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[259] Cameron quite distinctly intimated to me that the affairs of Missouri were under the control and direction of the two brothers Blair, and stated, indeed, that he could not give me orders to return to St. Louis without first knowing how Mr. Montgomery Blair might feel disposed in regard to his doing so. As I had never had any other than friendly relations with both of the Blairs, I did not hesitate to speak with Mr. Montgomery Blair on the subject, and I understood from him distinctly that he had no objection to my returning to the military command of the Western Department. This was certainly the impression left upon my mind by what I understood him to say, though I cannot now undertake to repeat precisely his language. I had no suspicion, at that time, of his being illdisposed toward me; and for this reason I may not have noticed his language — whatever it was — so particularly as I might have done had I suspected that he was hostile to me. The impression he left upon me was, as just stated, that he had no objection to my returning to St. Louis. I accordingly stated this to the Secretary of War, who immediately thereupon gave me orders to return to St. Louis and assume command. Upon this I took the evening train of that day, and reached St. Louis on the evening of the Camp Jackson affair, and assumed the command of the Western Department.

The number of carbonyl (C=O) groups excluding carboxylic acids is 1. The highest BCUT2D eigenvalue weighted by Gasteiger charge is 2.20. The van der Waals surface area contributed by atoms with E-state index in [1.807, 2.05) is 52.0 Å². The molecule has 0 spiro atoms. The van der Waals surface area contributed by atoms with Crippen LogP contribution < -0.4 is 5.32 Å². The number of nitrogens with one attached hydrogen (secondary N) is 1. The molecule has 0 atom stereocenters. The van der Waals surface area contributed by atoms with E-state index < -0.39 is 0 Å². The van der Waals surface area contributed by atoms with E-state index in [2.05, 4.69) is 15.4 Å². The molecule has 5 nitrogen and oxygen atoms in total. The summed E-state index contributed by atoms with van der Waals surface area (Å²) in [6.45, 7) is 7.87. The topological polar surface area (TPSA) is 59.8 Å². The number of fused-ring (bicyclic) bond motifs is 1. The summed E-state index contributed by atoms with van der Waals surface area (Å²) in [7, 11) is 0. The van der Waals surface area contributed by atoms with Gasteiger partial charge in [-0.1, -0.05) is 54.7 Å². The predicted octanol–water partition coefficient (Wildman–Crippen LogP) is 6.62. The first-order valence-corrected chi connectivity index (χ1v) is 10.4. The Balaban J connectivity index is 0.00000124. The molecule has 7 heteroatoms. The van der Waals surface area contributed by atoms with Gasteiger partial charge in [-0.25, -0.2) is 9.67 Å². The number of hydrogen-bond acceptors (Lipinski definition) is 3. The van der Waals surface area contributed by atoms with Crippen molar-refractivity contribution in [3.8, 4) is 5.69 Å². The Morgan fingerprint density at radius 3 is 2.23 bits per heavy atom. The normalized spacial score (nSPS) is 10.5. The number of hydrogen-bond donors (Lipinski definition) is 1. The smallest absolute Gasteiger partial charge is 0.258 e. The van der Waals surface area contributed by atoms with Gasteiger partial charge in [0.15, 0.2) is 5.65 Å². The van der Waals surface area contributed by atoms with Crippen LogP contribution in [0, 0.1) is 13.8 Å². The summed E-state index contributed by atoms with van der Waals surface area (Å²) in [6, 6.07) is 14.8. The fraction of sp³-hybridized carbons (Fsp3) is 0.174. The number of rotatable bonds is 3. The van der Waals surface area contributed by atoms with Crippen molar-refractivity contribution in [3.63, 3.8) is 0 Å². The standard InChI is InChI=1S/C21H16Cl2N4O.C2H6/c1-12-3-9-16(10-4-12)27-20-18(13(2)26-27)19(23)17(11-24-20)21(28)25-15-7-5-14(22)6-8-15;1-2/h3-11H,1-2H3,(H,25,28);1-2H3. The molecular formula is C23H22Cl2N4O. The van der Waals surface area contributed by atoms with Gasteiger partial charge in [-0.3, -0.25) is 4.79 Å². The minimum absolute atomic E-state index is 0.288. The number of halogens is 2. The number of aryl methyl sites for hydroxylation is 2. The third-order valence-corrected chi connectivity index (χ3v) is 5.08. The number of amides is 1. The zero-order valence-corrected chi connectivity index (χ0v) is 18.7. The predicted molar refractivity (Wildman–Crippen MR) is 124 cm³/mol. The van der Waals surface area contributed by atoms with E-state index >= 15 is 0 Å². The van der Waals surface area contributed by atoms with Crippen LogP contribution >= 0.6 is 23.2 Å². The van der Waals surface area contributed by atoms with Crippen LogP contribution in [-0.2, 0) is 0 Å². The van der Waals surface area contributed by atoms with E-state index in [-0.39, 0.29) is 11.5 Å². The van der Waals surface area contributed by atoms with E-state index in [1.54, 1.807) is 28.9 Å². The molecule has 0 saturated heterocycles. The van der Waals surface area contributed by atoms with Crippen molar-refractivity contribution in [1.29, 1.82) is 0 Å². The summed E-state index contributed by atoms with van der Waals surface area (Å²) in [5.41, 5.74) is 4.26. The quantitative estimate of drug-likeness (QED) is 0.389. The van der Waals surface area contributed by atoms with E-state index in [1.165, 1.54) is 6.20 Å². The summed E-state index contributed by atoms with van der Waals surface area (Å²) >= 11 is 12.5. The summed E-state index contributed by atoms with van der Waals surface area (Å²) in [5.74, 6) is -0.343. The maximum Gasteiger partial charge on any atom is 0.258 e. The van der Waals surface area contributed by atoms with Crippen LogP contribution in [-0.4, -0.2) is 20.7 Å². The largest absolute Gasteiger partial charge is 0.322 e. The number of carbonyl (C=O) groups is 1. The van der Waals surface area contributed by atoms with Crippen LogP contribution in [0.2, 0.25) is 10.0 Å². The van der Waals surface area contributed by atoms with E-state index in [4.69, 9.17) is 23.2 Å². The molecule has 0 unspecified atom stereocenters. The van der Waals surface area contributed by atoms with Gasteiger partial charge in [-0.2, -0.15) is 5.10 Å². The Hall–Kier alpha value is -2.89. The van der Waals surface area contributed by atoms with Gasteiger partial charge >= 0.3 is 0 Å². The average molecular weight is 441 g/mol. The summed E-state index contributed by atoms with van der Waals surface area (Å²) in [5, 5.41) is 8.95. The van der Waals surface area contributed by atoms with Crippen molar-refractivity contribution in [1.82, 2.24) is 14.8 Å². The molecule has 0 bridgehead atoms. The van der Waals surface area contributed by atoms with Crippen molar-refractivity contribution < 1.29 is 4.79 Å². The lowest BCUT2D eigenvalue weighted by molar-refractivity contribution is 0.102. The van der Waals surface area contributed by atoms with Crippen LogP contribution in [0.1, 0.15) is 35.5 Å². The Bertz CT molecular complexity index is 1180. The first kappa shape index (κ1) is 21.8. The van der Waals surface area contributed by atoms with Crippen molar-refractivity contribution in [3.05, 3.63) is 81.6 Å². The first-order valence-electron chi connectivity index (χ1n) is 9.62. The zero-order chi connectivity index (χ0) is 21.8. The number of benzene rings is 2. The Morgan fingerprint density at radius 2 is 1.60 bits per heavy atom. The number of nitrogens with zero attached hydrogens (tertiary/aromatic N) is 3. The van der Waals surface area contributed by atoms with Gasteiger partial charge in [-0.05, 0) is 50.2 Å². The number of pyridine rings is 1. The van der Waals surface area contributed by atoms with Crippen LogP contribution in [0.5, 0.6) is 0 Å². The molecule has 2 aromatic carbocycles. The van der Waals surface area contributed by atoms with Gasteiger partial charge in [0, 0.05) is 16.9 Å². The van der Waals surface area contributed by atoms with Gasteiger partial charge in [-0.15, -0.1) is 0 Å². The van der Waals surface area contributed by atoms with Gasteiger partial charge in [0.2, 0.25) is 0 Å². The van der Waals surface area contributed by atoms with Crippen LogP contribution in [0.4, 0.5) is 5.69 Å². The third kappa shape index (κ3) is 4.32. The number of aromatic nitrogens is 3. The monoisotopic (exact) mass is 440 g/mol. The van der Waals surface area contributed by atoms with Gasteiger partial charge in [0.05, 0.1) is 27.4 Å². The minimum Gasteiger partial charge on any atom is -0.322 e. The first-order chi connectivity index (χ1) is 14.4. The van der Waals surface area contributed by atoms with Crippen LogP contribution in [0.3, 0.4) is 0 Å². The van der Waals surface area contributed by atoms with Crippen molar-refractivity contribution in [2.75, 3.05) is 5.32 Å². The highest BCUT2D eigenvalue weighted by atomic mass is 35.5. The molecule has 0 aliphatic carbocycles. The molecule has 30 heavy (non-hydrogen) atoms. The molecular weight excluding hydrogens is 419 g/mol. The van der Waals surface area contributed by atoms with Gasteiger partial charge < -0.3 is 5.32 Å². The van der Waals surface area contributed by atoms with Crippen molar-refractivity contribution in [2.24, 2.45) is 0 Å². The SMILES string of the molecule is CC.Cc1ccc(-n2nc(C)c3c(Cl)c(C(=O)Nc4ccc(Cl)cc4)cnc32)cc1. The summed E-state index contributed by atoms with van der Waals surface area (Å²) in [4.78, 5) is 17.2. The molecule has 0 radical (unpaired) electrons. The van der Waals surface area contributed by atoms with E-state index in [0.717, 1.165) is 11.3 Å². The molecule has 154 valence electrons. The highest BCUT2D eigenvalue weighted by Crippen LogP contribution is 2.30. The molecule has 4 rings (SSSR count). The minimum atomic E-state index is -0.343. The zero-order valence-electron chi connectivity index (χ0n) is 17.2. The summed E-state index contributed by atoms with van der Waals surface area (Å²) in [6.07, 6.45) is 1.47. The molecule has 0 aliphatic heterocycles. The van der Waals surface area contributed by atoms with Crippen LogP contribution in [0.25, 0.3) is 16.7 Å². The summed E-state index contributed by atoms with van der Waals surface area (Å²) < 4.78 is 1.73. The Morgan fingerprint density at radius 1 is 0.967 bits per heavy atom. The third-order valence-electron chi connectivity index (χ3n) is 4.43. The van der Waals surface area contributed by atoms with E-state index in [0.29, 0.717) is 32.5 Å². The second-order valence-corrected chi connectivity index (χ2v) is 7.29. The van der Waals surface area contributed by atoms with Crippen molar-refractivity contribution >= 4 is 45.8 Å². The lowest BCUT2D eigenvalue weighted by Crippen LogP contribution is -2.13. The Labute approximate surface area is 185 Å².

It was greatly to my astonishment that I heard, some weeks afterward, that so soon as Mr. Blair heard of the order for my return to St. Louis, he went in great haste to the Secretary of War, and denounced it — using, as I heard, very emphatic language — saying that “it is not what we wish — we (speaking in the plural) cannot permit it. The order must be countermanded.” The Secretary explained that he had given the order, and, as he supposed, with the approbation of Mr. Blair; and as he had given the order he did not wish to countermand it. After some further conversation on the subject, it was determined that an order to displace me from the command, should be confidentially placed in the hand of Mr. Blair, to be sent by him to his brother Frank, then acting as a colonel of volunteers, who was to be empowered and instructed to hold it secretly in reserve until such time as in his own discretion and judgment he might think proper to lay the order upon me, and thus annihilate my power as a military man in my own department, the command of which was then to devolve upon my subordinate.